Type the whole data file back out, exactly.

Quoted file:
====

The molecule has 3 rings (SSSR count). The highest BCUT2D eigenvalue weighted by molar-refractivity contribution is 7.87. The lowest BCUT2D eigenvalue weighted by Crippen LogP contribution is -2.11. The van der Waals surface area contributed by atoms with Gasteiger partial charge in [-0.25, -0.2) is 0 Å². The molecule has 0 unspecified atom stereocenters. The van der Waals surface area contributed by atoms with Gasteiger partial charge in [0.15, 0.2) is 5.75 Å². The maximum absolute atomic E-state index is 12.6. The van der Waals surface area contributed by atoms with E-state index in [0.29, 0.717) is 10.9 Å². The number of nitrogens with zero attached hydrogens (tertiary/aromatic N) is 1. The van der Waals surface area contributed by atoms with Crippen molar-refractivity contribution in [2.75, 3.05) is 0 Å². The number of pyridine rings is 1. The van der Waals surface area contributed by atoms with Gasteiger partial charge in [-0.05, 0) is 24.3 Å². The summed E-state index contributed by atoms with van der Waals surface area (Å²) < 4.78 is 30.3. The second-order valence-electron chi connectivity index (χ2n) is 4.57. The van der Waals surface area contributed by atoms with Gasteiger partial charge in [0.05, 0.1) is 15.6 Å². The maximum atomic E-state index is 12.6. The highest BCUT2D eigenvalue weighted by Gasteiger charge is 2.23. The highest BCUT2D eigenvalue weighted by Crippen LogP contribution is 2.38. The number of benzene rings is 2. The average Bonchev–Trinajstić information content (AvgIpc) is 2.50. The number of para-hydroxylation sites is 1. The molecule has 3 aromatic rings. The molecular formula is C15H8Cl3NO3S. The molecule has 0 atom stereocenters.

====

The molecule has 3 rings (SSSR count). The highest BCUT2D eigenvalue weighted by molar-refractivity contribution is 7.87. The lowest BCUT2D eigenvalue weighted by Crippen LogP contribution is -2.11. The van der Waals surface area contributed by atoms with Gasteiger partial charge in [-0.25, -0.2) is 0 Å². The molecule has 0 unspecified atom stereocenters. The van der Waals surface area contributed by atoms with Gasteiger partial charge in [0.15, 0.2) is 5.75 Å². The maximum absolute atomic E-state index is 12.6. The van der Waals surface area contributed by atoms with E-state index in [0.29, 0.717) is 10.9 Å². The number of nitrogens with zero attached hydrogens (tertiary/aromatic N) is 1. The van der Waals surface area contributed by atoms with Crippen molar-refractivity contribution in [2.75, 3.05) is 0 Å². The number of pyridine rings is 1. The van der Waals surface area contributed by atoms with Gasteiger partial charge in [-0.05, 0) is 24.3 Å². The summed E-state index contributed by atoms with van der Waals surface area (Å²) < 4.78 is 30.3. The second-order valence-electron chi connectivity index (χ2n) is 4.57. The van der Waals surface area contributed by atoms with Gasteiger partial charge in [0.05, 0.1) is 15.6 Å². The maximum atomic E-state index is 12.6. The highest BCUT2D eigenvalue weighted by Gasteiger charge is 2.23. The highest BCUT2D eigenvalue weighted by Crippen LogP contribution is 2.38. The number of benzene rings is 2. The average Bonchev–Trinajstić information content (AvgIpc) is 2.50. The number of para-hydroxylation sites is 1. The molecule has 3 aromatic rings. The molecular formula is C15H8Cl3NO3S. The molecule has 0 atom stereocenters.